"We were like these people” - Framing Pan-African Aesthetics in the 21st Century

    "We were like these people” - Framing Pan-African Aesthetics in the 21st Century

    Framings of African and African diaspora aesthetics are rather overlooked when recounting the history of Pan-Africanism in its global context. Authors writing about the subject tend to focus on big names and prominent movements, enfolding a picture of African aesthetics as either the invention of a few Francophone intellectuals in mid-20th century or part of 1960/70s’ Black radicalism in the USA. But, the discourse has not only formed a crucial part of cultural and political liberation movements both on the African continent as well as in the USA and Caribbean, it keeps inspiring philosophers, writers, artists and poets up to today. Since the early days of Pan-Africanist activism, intellectuals have been arguing for the necessity and benefit of the development of Black (or African) critical standards for the evaluation of art and literature. By invoking notions like “Black aesthetics”, “African aesthetics”, and “Pan-African aesthetics”, framings of African art and philosophy, and ultimately Africanness and Blackness, are contested and re-interpreted. Following an actor-centred approach, the paper focuses on the intellectual history of Praise Zenenga (born 1968 in Mhondoro, Zimbabwe), a contemporary theater historian and director of Africana Studies at the University of Arizona, USA. In the paper it is argued that a close reading of his writings and the attention to micro-level interactions reveals not only the persistence of Pan-Africanist narratives in intellectual accounts today, but also the nuances, twists and turns that slip under the radar of scholarly attention.

Abstract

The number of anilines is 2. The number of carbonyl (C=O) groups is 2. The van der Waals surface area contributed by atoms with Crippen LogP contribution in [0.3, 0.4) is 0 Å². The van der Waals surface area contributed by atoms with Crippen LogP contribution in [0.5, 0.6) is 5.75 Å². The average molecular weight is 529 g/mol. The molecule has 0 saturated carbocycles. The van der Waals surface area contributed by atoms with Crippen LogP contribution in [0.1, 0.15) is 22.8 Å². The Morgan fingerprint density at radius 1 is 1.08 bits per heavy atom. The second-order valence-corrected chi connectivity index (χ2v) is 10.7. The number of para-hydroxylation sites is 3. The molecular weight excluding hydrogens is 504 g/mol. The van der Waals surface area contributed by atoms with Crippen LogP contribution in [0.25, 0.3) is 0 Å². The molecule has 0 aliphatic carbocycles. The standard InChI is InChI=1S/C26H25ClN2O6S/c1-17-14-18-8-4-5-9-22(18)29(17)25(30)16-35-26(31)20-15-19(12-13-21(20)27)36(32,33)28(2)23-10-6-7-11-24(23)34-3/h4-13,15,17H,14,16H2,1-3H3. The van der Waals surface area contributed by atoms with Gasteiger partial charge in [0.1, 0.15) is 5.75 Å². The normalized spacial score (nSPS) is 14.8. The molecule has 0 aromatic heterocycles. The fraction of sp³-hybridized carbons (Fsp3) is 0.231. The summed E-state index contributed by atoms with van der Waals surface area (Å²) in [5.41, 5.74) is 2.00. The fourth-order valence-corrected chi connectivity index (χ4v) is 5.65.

Recently, scholarly attention has increasingly focused on the re-emergence of Pan-African themes and projects, and the importance of African and African Diaspora activism for contemporary Global History writing. International bodies made the theme “Being Pan-African. Pan-Africanism and Renaissance” their focus (African Union 2013) and historians wonder whether Black Lives Matter (BLM) represents „twenty-first-century Pan-Africanism“ (Adi 2018). Whilst the interest in „Post-Blackness“ (Golden) was great in the late 20ths century, and the notion of „Global Art“ has been flourishing since, the question of what it means to be (Pan-)African is clearly on the agenda again. In the last 5-6 years, societies on the African continent, in the USA and also in Western and Eastern Europe witnessed political shifts, heightened mobility and migration. These dynamics seem to threaten existing orders, they give rise to variety of reactions, ranging from Trump’s foreign policy and ‘Black Lives Matter‘ in the USA, students’ movements like ‘Rhodes must fall’ and ‘Fees must fall’ in South Africa, to the strengthening of populist and nationalist politics and rhetorics across Europe. How does an explicitly transnational and transregional project like “Pan-Africanism” fit in this new scenario? How has it changed and adapted to the needs, visions and situations of Black and Africans in current processes of global ordering and re-ordering? Or, better: how have individuals and groups of actors changed and adapted it to make it suit the needs of people behind and beyond the „global colour line“ (Marable 2008)? These are the questions this panel adresses, with a specific focus on intellectuals, academics, writers, poets and artists with African descent in higher education, arts and culture from the late 20th century until today. Contributions from African and Global history, Anthropology and Visual Studies interrogate the timeliness, or untimeliness of Black solidarity as mode of integration from an interdisciplinary perspective. They shed light on past and present entanglements of the art world, structures of knowledge production, and modes of discussing and framing "Africanity". Starting from an actor-centred approach, the papers touch upon the different sites and sides of Pan-Africanism as global, and also ongoing project.